More Than Violet




3 minutes reading

In More Than Violet, Swedish photographer Julia Peirone (b. 1973) photographed teenage girls in unguarded moments. Inspired by 19th century photographer Julia Margaret Cameron, Peirone looked for the 'failed' picture. She waited for the moments in which the sitter wasn't composing herself. The subjects in her photos are caught in a moment that they roll their eyes in reaction to a remark, or when they look pensive, closing their eyes and communicating nothing intentionally towards the viewer. Some of the girls look silly, others just plain weird. Together they even look a bit scary.

Peirone has been photographing children and teenage girls for a while, taking the approach of twisting the innocence that youths are often associated with. While she often portrays young people in dreamy places and moods, there's also something unexpected to the photos. The kids seem to have a wicked plan which clashes with people's tendency to find them cute.

The way Peirone portrayed her subjects in More Than Violet is especially interesting as a contrast to the way young girls are often sexualised, displayed in fashion shows, commercials, and high art, just as they start to fit contemporary culture’s standards of female beauty. The typical approach allows the girls to still be perceived as innocent while putting them on display for others to have less innocent thoughts about them. Peirone takes another approach entirely – she doesn’t portray the teenage girls in More Than Violet as looking conventionally good.

Yet, just when you may start to think that Peirone has made a politically correct project, finding an alternative to the traditional portraiture of vulnerable girls, the book continues into two more series of photographs and a text from Peirone, and you’re left feeling disturbed once again.

In the first series after the portraits, we see abstract paintings of two colours. It turns out to be the girls' eye shadow spread out on paper, forming two big surfaces of both the darker and lighter colours of the girls' eye shadow, resembling a horizon. The last series shows the girls’ hair bands with some hairs still sticking to it.

Why gather traces of the girls? If Peirone wasn't a woman, or an artist, she would be called a pervert. In her accompanying text, Peirone admits that she works like a 'hunter', saying: “Click click, I am the hunter...” If the photos hadn't made you feel uneasy already, then the text surely will. Though Peirone doesn't say it in so many words, her sentences echo sex and even exploitation. Peirone writes that the girl she was photographing seemed to say “take me!” with her half-open mouth, and that the artist herself “trembled” and that her body “cramped” while taking the photographs.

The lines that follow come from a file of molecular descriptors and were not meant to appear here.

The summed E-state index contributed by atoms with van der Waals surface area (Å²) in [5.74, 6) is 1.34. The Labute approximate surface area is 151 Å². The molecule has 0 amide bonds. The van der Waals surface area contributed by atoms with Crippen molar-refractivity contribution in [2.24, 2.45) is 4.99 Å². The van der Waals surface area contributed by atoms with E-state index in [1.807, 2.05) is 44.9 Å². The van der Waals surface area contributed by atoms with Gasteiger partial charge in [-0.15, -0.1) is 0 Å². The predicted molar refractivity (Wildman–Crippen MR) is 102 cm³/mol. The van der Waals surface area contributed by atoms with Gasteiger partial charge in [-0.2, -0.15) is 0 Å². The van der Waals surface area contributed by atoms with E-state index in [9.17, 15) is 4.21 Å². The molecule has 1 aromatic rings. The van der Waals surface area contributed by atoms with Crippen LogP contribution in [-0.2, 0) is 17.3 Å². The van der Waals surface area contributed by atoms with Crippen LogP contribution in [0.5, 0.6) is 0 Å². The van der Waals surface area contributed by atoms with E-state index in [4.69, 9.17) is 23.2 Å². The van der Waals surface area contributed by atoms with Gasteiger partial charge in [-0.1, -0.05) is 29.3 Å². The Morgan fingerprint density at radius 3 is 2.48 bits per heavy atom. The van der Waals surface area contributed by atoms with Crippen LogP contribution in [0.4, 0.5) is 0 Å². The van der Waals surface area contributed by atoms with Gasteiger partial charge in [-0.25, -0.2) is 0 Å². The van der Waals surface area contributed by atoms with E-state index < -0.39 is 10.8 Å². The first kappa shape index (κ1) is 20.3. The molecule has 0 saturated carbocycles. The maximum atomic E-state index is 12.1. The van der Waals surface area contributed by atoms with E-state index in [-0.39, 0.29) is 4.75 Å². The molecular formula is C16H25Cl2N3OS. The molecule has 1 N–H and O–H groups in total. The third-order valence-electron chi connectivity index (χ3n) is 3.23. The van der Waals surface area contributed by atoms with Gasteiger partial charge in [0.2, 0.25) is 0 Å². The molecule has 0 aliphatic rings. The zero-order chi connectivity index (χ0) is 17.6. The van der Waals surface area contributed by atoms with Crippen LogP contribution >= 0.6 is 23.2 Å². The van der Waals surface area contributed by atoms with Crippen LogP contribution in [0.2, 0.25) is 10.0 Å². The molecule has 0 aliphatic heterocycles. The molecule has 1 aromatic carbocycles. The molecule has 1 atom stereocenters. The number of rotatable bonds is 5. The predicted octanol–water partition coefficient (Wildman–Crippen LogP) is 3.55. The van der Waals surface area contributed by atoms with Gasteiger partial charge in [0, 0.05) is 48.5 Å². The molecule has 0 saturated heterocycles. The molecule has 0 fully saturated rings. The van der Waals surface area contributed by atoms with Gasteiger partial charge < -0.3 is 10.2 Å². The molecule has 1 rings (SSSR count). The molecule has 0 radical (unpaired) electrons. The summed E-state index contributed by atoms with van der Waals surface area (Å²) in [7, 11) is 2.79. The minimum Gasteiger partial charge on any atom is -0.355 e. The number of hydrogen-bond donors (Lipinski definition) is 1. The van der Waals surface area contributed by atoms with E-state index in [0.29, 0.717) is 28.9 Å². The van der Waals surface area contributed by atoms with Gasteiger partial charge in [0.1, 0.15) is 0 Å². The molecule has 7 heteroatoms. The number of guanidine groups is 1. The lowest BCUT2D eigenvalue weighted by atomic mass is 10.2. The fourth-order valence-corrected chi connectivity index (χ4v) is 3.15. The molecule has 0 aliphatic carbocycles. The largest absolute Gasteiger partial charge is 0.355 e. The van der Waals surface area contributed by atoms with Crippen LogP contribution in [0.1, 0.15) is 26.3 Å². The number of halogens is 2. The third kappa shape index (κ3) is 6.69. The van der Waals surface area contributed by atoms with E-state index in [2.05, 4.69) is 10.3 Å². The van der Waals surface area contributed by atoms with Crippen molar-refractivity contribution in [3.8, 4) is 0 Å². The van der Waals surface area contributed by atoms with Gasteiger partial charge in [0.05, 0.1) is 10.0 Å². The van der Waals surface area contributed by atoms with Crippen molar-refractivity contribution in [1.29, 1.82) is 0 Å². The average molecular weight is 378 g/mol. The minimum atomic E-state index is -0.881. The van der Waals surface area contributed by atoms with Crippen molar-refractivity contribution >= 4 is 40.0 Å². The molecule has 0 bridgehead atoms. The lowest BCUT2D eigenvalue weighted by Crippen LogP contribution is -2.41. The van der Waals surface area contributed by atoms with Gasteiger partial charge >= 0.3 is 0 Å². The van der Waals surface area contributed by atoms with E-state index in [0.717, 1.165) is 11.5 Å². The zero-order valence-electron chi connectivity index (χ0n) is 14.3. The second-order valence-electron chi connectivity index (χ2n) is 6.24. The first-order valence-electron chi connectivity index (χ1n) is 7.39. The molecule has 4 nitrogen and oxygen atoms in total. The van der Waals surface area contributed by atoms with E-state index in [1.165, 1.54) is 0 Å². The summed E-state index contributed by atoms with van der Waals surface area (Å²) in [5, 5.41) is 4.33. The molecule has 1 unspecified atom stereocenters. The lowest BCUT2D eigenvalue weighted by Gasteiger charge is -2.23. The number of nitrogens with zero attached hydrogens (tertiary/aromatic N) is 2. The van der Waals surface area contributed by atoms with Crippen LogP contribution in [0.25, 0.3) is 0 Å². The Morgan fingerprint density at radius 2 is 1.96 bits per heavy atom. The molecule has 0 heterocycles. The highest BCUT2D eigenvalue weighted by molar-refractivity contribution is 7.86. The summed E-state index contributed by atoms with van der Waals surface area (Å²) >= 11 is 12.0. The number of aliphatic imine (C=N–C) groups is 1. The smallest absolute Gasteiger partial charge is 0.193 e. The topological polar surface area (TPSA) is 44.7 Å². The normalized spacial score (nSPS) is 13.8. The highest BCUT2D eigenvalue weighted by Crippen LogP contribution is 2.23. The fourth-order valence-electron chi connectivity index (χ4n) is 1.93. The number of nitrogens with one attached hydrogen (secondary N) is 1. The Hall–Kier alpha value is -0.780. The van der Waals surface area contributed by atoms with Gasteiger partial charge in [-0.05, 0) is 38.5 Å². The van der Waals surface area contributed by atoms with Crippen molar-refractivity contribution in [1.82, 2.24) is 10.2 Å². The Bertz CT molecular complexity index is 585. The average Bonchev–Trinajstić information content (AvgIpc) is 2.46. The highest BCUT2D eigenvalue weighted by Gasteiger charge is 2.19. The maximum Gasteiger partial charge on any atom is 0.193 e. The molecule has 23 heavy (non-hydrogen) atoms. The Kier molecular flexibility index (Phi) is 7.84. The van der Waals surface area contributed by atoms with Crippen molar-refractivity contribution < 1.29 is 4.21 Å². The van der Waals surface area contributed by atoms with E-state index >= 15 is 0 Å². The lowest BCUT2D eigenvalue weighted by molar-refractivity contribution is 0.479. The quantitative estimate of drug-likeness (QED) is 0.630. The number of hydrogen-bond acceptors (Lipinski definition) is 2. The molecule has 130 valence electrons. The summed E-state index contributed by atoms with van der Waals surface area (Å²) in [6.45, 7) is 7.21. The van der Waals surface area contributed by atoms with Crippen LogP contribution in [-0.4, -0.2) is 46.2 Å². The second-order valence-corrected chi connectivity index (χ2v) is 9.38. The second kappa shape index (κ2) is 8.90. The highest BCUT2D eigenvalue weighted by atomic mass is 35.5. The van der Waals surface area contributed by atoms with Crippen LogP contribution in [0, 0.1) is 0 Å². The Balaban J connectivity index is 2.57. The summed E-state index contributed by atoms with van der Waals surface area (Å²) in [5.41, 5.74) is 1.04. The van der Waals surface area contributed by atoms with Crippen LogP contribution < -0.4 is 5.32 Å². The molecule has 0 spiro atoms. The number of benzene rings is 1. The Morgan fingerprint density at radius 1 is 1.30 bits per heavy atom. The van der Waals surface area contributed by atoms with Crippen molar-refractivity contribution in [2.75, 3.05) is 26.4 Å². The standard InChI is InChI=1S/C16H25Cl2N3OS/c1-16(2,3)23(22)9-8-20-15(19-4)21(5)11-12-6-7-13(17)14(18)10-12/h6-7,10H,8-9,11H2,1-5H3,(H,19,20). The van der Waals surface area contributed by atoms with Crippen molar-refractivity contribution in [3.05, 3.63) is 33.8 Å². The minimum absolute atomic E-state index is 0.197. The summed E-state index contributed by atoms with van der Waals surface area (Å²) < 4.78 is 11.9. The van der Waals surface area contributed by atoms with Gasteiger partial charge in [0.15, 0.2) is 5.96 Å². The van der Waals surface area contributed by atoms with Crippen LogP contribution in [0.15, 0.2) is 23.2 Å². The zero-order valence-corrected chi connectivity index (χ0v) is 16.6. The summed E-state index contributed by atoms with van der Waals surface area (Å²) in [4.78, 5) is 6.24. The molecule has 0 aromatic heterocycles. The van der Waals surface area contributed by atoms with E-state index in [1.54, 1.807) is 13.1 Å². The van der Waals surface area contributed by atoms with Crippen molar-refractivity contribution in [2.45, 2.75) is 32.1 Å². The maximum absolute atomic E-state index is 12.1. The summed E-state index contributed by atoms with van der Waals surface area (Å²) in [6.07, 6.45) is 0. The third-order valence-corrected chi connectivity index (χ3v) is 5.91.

Of course, Peirone was only speaking about her creative process -- her body is trembling because she is nervous about “taking” the right photo of the girl. But the interesting mechanism of the book is that it confuses and ultimately makes you reflect on your own ways of looking. The book draws attention to the tendency to look at young girls in an objectifying and exploitative way. And while leafing through the book, it’s not only men that will be confronted by this cultural reflection.

Peirone's 'failed' moments also create a failure in our desire to see the girls as non-threatening pretty objects. The way they’ve been captured, looking uncomposed and peculiar makes them less accessible. They're mysterious, but not in a penetrable way.

One rule of thumb for evaluating if a photograph or video clip of women is sexist goes like this: if the women are all dressed similarly, if they are made to look like they are replaceable, it's a sexist representation. The females become harmless and meaningless, because they are interchangeable. The teenage girls in More than Violet clearly are not replaceable with each other. Aside from the fact that they're all white, teenage females and that they all have long hair, each of them has very distinct facial features and physical gestures. One waves her hand in a strange dismissive way like no one else could, another shows the whites of her eyes in a ghostly way. When seen together, these girls don't only look weird, they even look threatening. At least, that is, if you expected them to be accessible.

More Than Violet is available for sale from Art and Theory Publishing.

Reviewed by Nora Uitterlinden

More Than Violet was featured in the portfolio section of GUP #35, Celebration.